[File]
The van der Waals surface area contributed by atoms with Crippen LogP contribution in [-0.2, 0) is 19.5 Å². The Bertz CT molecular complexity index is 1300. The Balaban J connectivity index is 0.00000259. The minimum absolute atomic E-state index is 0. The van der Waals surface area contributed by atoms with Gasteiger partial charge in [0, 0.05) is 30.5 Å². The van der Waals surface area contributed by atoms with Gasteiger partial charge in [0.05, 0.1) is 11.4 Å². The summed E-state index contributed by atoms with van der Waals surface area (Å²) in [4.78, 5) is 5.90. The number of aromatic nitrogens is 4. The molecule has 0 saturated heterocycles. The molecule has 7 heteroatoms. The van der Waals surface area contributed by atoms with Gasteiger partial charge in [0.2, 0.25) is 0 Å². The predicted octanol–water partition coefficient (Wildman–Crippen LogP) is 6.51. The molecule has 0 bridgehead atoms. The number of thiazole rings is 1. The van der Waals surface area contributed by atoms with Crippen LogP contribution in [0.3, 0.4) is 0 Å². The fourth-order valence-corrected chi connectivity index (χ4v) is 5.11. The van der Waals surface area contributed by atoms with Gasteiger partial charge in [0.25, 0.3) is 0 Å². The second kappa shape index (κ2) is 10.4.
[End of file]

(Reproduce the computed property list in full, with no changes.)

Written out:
The van der Waals surface area contributed by atoms with Crippen LogP contribution in [-0.2, 0) is 19.5 Å². The Bertz CT molecular complexity index is 1300. The Balaban J connectivity index is 0.00000259. The minimum absolute atomic E-state index is 0. The van der Waals surface area contributed by atoms with Gasteiger partial charge in [0, 0.05) is 30.5 Å². The van der Waals surface area contributed by atoms with Gasteiger partial charge in [0.05, 0.1) is 11.4 Å². The summed E-state index contributed by atoms with van der Waals surface area (Å²) in [4.78, 5) is 5.90. The number of aromatic nitrogens is 4. The molecule has 0 saturated heterocycles. The molecule has 7 heteroatoms. The van der Waals surface area contributed by atoms with Gasteiger partial charge in [0.2, 0.25) is 0 Å². The predicted octanol–water partition coefficient (Wildman–Crippen LogP) is 6.51. The molecule has 0 bridgehead atoms. The number of thiazole rings is 1. The van der Waals surface area contributed by atoms with Crippen LogP contribution in [0.3, 0.4) is 0 Å². The fourth-order valence-corrected chi connectivity index (χ4v) is 5.11. The van der Waals surface area contributed by atoms with Gasteiger partial charge in [0.25, 0.3) is 0 Å². The second kappa shape index (κ2) is 10.4.